King arrives in Selma from Atlanta with a cadre of fellow preachers. He lays out his plan of nonviolent protest based partly on what actions might draw the most cameras (“Selma,” deliciously, presents King as a man of great faith and also great media savvy).
As “Selma” emphasizes, King’s nonviolent approach did not equal non-provocation. With President Johnson having put voting rights on the back burner in favor of his war on poverty – at least in the film’s version of events – King believes his best shot at winning federal protection for voting rights is through the back channels of the press and public support. Once he finds out the local sheriff is a hothead and thus a magnet for press coverage, he cements his plans.
But King does not anticipate the viciousness with which Alabama authorities respond to the marchers’ first attempt to cross the Edmund Pettus Bridge.
DuVernay shot on the real bridge, and shows great authority in orchestrating a sequence that involves high emotion, many moving parts and horses. As marchers try to run through the fog of tear gas from officers on foot and horseback wielding billy clubs, “Selma” uses the voiceover of a reporter, describing the events as he dictates his story to an editor via pay phone. The effect is bone-chilling.
In between scenes of confrontation, “Selma” can lag. Characters speak too formally, as if delivering speeches, in regular conversation. The movie can feel crowded – and not in march scenes, but living-room scenes.
Too many characters are introduced without being fleshed out. No single member of King’s camp stands out, despite the presence of well-known actors Wendell Pierce and Common in two of those roles.
The activist highlighted most, apart from King, is a young John Lewis (Stephan James), who would become a Georgia congressman. Although the real John Lewis is dynamic, James in the role of Lewis is not.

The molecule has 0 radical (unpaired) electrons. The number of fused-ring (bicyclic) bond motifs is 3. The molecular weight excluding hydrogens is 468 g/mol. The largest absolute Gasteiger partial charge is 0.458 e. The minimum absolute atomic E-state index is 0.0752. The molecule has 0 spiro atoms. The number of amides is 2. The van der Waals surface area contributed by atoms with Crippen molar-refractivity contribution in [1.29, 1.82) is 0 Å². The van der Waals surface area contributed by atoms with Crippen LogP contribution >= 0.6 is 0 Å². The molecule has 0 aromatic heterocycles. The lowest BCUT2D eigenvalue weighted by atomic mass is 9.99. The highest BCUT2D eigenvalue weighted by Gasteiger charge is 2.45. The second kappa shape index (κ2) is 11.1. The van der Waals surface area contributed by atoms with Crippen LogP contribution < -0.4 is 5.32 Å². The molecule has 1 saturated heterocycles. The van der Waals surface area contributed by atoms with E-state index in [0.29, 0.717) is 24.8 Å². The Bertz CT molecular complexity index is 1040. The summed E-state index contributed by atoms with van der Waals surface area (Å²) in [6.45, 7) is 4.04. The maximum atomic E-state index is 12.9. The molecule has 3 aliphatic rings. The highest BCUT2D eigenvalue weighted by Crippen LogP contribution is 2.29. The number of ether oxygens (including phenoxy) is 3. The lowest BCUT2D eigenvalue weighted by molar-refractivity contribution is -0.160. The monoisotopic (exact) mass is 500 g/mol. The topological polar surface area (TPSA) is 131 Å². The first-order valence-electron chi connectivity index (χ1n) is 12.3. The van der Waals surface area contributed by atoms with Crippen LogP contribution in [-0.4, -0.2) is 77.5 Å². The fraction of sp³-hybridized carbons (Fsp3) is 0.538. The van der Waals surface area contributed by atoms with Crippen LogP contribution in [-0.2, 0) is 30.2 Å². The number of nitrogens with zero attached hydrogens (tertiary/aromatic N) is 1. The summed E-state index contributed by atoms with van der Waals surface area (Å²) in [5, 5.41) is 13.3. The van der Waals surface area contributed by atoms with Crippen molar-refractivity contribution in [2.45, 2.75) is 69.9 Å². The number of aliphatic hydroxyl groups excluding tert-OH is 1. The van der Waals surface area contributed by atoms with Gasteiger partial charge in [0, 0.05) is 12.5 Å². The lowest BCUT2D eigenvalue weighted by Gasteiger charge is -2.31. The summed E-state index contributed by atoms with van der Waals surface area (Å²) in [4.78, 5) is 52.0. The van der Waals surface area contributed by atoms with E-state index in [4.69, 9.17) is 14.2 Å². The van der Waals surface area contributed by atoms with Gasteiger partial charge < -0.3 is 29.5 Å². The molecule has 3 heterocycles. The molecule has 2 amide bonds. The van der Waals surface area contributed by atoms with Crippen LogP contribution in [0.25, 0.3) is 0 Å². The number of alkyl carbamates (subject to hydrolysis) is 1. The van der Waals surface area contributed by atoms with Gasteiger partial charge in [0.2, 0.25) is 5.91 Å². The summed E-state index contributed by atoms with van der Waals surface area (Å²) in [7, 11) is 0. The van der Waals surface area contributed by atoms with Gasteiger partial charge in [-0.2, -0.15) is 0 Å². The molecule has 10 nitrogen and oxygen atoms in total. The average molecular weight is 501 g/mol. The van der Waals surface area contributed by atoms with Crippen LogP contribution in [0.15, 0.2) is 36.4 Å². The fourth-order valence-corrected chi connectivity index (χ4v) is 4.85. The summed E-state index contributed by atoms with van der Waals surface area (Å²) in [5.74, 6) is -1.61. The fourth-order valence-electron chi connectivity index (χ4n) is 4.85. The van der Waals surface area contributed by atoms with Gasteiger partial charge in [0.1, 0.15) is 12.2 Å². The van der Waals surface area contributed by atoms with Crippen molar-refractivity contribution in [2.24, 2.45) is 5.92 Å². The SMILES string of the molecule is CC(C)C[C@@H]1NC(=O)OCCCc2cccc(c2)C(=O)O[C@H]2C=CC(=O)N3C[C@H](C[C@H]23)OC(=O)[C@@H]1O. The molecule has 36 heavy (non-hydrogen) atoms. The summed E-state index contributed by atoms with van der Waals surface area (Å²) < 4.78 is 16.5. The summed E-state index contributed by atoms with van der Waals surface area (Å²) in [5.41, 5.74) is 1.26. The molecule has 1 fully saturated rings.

Exchanges between Oyelowo and Carmen Ejogo, as King’s wife, Coretta, carry an easy intimacy but do not reveal much more about the private King than most people already know.
DuVernay has drawn criticism for her portrayal of Johnson as foremost a political animal, who thinks Wallace is backward but urges King to hold tight for now on the federal voting act. Wherever the truth lies, scenes between Wilkinson and Oyelowo, bristling with tension and ego, rank among the film’s best.
Regardless of their personal interactions, Johnson eventually did what King and many members of the public demanded – after seeing the violence against Selma activists on TV – by signing the Voting Rights Act five months after the march.
This fact speaks to today’s political climate as much as any aspect of “Selma.” Just as the judicial and legislative processes have been central to the nation’s progress, so has the individual’s right to hit the streets and demand change.
Call The Bee’s Carla Meyer, (916) 321-1118. Follow her on Twitter @CarlaMeyerSB.
Cast: David Oyelowo, Carmen Ejogo, Tom Wilkinson
Director: Ava DuVernay
PG-13 (disturbing thematic material including violence, a suggestive moment, brief strong language)